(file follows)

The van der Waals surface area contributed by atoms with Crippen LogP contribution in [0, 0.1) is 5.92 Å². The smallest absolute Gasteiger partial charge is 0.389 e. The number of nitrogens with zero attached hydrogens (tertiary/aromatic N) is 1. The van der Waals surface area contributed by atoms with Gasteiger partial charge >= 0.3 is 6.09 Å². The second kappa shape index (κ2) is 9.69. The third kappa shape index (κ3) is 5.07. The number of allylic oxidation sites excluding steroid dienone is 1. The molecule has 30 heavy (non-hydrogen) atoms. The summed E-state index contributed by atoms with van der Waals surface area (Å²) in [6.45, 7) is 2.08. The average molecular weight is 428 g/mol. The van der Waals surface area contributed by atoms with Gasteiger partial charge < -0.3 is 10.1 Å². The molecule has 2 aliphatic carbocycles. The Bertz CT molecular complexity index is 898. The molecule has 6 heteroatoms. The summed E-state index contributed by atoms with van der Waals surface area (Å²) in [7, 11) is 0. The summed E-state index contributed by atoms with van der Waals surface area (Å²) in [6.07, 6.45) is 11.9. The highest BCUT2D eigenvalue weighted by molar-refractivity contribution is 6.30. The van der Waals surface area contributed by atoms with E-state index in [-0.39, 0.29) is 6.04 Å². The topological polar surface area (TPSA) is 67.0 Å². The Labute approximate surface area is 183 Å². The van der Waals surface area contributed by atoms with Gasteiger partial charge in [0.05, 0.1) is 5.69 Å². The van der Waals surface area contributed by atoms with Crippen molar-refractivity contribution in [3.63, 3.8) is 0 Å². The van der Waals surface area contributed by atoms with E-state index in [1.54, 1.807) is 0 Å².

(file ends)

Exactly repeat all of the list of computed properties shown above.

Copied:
The van der Waals surface area contributed by atoms with Crippen LogP contribution in [0, 0.1) is 5.92 Å². The smallest absolute Gasteiger partial charge is 0.389 e. The number of nitrogens with zero attached hydrogens (tertiary/aromatic N) is 1. The van der Waals surface area contributed by atoms with Gasteiger partial charge >= 0.3 is 6.09 Å². The second kappa shape index (κ2) is 9.69. The third kappa shape index (κ3) is 5.07. The number of allylic oxidation sites excluding steroid dienone is 1. The molecule has 30 heavy (non-hydrogen) atoms. The summed E-state index contributed by atoms with van der Waals surface area (Å²) in [6.45, 7) is 2.08. The average molecular weight is 428 g/mol. The van der Waals surface area contributed by atoms with Gasteiger partial charge < -0.3 is 10.1 Å². The molecule has 2 aliphatic carbocycles. The Bertz CT molecular complexity index is 898. The molecule has 6 heteroatoms. The summed E-state index contributed by atoms with van der Waals surface area (Å²) in [7, 11) is 0. The summed E-state index contributed by atoms with van der Waals surface area (Å²) in [6.07, 6.45) is 11.9. The highest BCUT2D eigenvalue weighted by molar-refractivity contribution is 6.30. The van der Waals surface area contributed by atoms with E-state index in [-0.39, 0.29) is 6.04 Å². The topological polar surface area (TPSA) is 67.0 Å². The Labute approximate surface area is 183 Å². The van der Waals surface area contributed by atoms with Gasteiger partial charge in [0.05, 0.1) is 5.69 Å². The van der Waals surface area contributed by atoms with Crippen molar-refractivity contribution in [3.63, 3.8) is 0 Å². The van der Waals surface area contributed by atoms with E-state index in [1.54, 1.807) is 0 Å².